The Girl On the Train by Paula Hawkins – A Book Review

I picked this book up based upon a considerable amount of buzz in my community.  I have to be honest, I nearly didn’t make it past the first chapter.  Our main character is Rachel, and in the beginning, the story is told solely from her perspective.  Because I found her so boring and, frankly, pathetic, I didn’t know for sure if I could continue.  But then It became very clear by the end of the chapter that she is a drunk, unreliable, and possibly deranged.  Though slow at first, once these characteristics arise, the book suddenly became very interesting and Rachel transformed into a figure I’ve never quite experienced in books.

In fact, I became so engrossed in the book I could hardly put it down.  Rachel is seemingly stalking her ex-husband and his new wife, has constructed a fantasy world for the people she sees in their homes as she rides the train, and is generally falling apart as she makes one awful, drunken decision after another.

A mystery begins, though, concerning some injuries she suffered during a blackout.  Plus, a very violent crime arrives, one tied to her ex-husband and a specific couple she fantasized about from the train.

The book is addictive in that it plays with timelines, revealing tidbits of information at different intervals and demands the reader put them together chronologically.  As the book progresses, it also offers other perspectives, specifically from Megan, the woman Rachel fantasizes about, and Anna, Rachel’s ex-husband’s new wife.  Through these various perspectives, you learn that none of these women are completely honest, and some of them are downright dangerous.

Near the end, however, the book completely lost me.  I won’t spoil too much, but Rachel, one of the most unconventional and original female characters I’ve encountered in quite some time, becomes totally beholden to the men in the story.  In fact, the entire story line hinges upon her ex-husband and the man Rachel fantasizes about from the train.  The women suddenly serve only to propel the plot, to act as tools of the men, and that’s a real travesty considering the magnificent characterization unfolding up to that point.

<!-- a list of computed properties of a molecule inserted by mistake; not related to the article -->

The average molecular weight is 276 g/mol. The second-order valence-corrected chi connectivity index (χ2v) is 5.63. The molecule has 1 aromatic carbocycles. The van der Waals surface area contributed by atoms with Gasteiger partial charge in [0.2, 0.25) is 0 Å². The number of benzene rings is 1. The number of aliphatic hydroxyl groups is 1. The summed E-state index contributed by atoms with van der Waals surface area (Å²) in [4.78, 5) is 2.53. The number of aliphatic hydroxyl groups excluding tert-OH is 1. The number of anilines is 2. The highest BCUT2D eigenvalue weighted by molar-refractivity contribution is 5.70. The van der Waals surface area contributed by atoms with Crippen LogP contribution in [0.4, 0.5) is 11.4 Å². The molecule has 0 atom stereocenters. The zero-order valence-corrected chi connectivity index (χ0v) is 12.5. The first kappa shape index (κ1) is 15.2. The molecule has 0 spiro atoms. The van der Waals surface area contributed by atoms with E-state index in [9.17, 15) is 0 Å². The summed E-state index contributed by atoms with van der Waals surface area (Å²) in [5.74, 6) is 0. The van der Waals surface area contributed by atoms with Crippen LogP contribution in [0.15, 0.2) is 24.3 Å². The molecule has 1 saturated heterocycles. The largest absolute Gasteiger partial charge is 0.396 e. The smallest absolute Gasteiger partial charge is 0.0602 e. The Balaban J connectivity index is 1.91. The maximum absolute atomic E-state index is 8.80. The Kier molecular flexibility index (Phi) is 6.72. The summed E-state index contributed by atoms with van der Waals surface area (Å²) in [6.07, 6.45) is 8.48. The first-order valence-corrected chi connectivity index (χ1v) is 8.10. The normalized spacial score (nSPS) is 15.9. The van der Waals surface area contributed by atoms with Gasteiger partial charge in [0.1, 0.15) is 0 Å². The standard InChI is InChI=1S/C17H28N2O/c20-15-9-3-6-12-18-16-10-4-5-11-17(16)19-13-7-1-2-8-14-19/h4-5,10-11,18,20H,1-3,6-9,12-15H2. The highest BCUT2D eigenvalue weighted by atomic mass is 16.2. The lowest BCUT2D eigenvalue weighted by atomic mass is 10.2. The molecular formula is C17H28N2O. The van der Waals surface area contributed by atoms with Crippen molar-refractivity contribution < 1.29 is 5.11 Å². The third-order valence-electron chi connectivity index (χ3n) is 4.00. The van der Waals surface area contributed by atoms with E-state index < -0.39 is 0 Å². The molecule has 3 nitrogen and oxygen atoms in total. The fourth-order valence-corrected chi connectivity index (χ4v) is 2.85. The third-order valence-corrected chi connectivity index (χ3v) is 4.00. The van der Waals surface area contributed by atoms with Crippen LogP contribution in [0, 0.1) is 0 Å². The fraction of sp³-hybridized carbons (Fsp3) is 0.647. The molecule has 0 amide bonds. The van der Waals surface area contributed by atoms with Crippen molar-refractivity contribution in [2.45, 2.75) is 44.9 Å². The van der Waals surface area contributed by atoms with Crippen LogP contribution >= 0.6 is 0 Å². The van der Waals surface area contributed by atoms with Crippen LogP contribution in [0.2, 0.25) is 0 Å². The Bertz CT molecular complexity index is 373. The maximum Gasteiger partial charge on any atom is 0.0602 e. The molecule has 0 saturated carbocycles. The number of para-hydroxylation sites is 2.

Slade House by David Mitchell – A Book Review

Much of the promotion surrounding this book touts it as a haunted house story, a work of horror.  However, it readily became apparent that it is nothing of the sort – it’s an unrelenting companion piece to The Bone Clocks.  In fact, if you haven’t yet read The Bone Clocks, I wholeheartedly recommend you read Slade House first.  It serves as an excellent introduction to that book’s general plot and tone.

Like The Bone Clocks, Slade House is fairly direct storytelling from David Mitchell.  Yes, he bends genre brilliantly to suit the story’s needs, and his ideas are inventive as well as captivating, but the writing isn’t necessarily difficult to read.  In fact, I rather like the fact that Mitchell is streamlining his style a bit.  Make no mistake, though, this is still an extremely creative artist who forges worlds masterfully.

Though a quick read, Slade House forces us to dive deeply into the lives of doomed characters, characters connected from one decade to the next, characters with no hope against the monsters hunting them.  But, as you well know, monsters always have hunters of their own, and I believe the reader will be satisfied by this tale’s conclusion.